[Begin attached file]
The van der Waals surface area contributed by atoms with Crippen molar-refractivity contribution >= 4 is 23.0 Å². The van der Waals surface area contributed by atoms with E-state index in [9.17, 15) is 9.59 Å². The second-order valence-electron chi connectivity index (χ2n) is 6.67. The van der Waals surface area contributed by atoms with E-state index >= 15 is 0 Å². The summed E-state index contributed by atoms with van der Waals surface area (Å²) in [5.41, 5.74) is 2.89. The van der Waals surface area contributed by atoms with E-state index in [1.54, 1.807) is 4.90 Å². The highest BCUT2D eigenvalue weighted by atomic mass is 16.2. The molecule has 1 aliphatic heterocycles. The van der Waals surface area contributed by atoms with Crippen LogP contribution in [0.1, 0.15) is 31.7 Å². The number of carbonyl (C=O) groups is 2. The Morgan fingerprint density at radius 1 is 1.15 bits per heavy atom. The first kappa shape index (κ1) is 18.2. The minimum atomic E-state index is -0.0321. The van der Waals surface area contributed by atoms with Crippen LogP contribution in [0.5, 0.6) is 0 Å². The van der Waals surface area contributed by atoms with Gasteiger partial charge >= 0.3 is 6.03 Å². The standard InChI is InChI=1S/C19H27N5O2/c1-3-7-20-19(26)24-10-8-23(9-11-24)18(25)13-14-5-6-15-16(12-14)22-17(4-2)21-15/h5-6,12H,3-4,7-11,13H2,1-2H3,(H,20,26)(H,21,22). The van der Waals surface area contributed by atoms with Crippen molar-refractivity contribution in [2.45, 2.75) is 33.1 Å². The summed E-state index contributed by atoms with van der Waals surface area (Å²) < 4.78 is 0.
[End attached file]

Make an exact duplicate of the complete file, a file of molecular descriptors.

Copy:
The van der Waals surface area contributed by atoms with Crippen molar-refractivity contribution >= 4 is 23.0 Å². The van der Waals surface area contributed by atoms with E-state index in [9.17, 15) is 9.59 Å². The second-order valence-electron chi connectivity index (χ2n) is 6.67. The van der Waals surface area contributed by atoms with E-state index >= 15 is 0 Å². The summed E-state index contributed by atoms with van der Waals surface area (Å²) in [5.41, 5.74) is 2.89. The van der Waals surface area contributed by atoms with E-state index in [1.54, 1.807) is 4.90 Å². The highest BCUT2D eigenvalue weighted by atomic mass is 16.2. The molecule has 1 aliphatic heterocycles. The van der Waals surface area contributed by atoms with Crippen LogP contribution in [0.1, 0.15) is 31.7 Å². The number of carbonyl (C=O) groups is 2. The Morgan fingerprint density at radius 1 is 1.15 bits per heavy atom. The first kappa shape index (κ1) is 18.2. The minimum atomic E-state index is -0.0321. The van der Waals surface area contributed by atoms with Crippen LogP contribution in [0.5, 0.6) is 0 Å². The van der Waals surface area contributed by atoms with Gasteiger partial charge >= 0.3 is 6.03 Å². The standard InChI is InChI=1S/C19H27N5O2/c1-3-7-20-19(26)24-10-8-23(9-11-24)18(25)13-14-5-6-15-16(12-14)22-17(4-2)21-15/h5-6,12H,3-4,7-11,13H2,1-2H3,(H,20,26)(H,21,22). The van der Waals surface area contributed by atoms with Crippen molar-refractivity contribution in [2.45, 2.75) is 33.1 Å². The summed E-state index contributed by atoms with van der Waals surface area (Å²) < 4.78 is 0.